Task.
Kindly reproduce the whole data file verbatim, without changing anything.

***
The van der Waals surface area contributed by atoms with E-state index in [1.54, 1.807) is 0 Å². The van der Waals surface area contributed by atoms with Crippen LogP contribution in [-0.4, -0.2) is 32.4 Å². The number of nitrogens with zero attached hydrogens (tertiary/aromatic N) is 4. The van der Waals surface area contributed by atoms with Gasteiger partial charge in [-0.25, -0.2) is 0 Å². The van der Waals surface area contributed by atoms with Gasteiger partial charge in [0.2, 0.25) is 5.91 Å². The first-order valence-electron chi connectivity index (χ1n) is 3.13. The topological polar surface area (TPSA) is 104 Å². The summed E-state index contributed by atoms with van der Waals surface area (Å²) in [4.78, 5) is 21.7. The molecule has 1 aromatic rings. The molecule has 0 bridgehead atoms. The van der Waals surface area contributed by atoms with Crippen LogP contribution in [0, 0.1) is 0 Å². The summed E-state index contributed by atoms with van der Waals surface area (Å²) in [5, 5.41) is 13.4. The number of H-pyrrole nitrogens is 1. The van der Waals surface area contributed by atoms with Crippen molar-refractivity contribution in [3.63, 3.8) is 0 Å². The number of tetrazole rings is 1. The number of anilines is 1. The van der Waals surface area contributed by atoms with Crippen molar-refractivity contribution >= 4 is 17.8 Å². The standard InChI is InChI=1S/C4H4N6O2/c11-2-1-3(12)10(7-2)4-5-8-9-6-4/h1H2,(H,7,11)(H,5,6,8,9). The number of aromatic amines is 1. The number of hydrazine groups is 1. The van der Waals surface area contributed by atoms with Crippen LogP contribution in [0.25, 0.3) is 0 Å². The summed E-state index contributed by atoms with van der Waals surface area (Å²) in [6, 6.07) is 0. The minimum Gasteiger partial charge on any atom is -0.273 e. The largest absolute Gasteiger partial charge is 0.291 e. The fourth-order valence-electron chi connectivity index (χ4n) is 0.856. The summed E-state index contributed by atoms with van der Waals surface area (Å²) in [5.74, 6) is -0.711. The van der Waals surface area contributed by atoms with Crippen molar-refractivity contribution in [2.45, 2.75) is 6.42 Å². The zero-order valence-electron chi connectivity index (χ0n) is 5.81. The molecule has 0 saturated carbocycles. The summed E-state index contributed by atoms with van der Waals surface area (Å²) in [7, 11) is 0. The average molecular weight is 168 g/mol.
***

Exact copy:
The van der Waals surface area contributed by atoms with E-state index in [1.54, 1.807) is 0 Å². The van der Waals surface area contributed by atoms with Crippen LogP contribution in [-0.4, -0.2) is 32.4 Å². The number of nitrogens with zero attached hydrogens (tertiary/aromatic N) is 4. The van der Waals surface area contributed by atoms with Gasteiger partial charge in [-0.25, -0.2) is 0 Å². The van der Waals surface area contributed by atoms with Gasteiger partial charge in [0.2, 0.25) is 5.91 Å². The first-order valence-electron chi connectivity index (χ1n) is 3.13. The topological polar surface area (TPSA) is 104 Å². The summed E-state index contributed by atoms with van der Waals surface area (Å²) in [4.78, 5) is 21.7. The molecule has 1 aromatic rings. The molecule has 0 bridgehead atoms. The van der Waals surface area contributed by atoms with Crippen LogP contribution in [0, 0.1) is 0 Å². The summed E-state index contributed by atoms with van der Waals surface area (Å²) in [5, 5.41) is 13.4. The number of H-pyrrole nitrogens is 1. The van der Waals surface area contributed by atoms with Crippen molar-refractivity contribution in [3.63, 3.8) is 0 Å². The number of tetrazole rings is 1. The number of anilines is 1. The van der Waals surface area contributed by atoms with Crippen molar-refractivity contribution >= 4 is 17.8 Å². The standard InChI is InChI=1S/C4H4N6O2/c11-2-1-3(12)10(7-2)4-5-8-9-6-4/h1H2,(H,7,11)(H,5,6,8,9). The number of aromatic amines is 1. The number of hydrazine groups is 1. The van der Waals surface area contributed by atoms with Crippen LogP contribution in [0.25, 0.3) is 0 Å². The summed E-state index contributed by atoms with van der Waals surface area (Å²) in [6, 6.07) is 0. The minimum Gasteiger partial charge on any atom is -0.273 e. The largest absolute Gasteiger partial charge is 0.291 e. The fourth-order valence-electron chi connectivity index (χ4n) is 0.856. The summed E-state index contributed by atoms with van der Waals surface area (Å²) in [5.74, 6) is -0.711. The van der Waals surface area contributed by atoms with Crippen molar-refractivity contribution in [2.45, 2.75) is 6.42 Å². The zero-order valence-electron chi connectivity index (χ0n) is 5.81. The molecule has 0 saturated carbocycles. The summed E-state index contributed by atoms with van der Waals surface area (Å²) in [7, 11) is 0. The average molecular weight is 168 g/mol.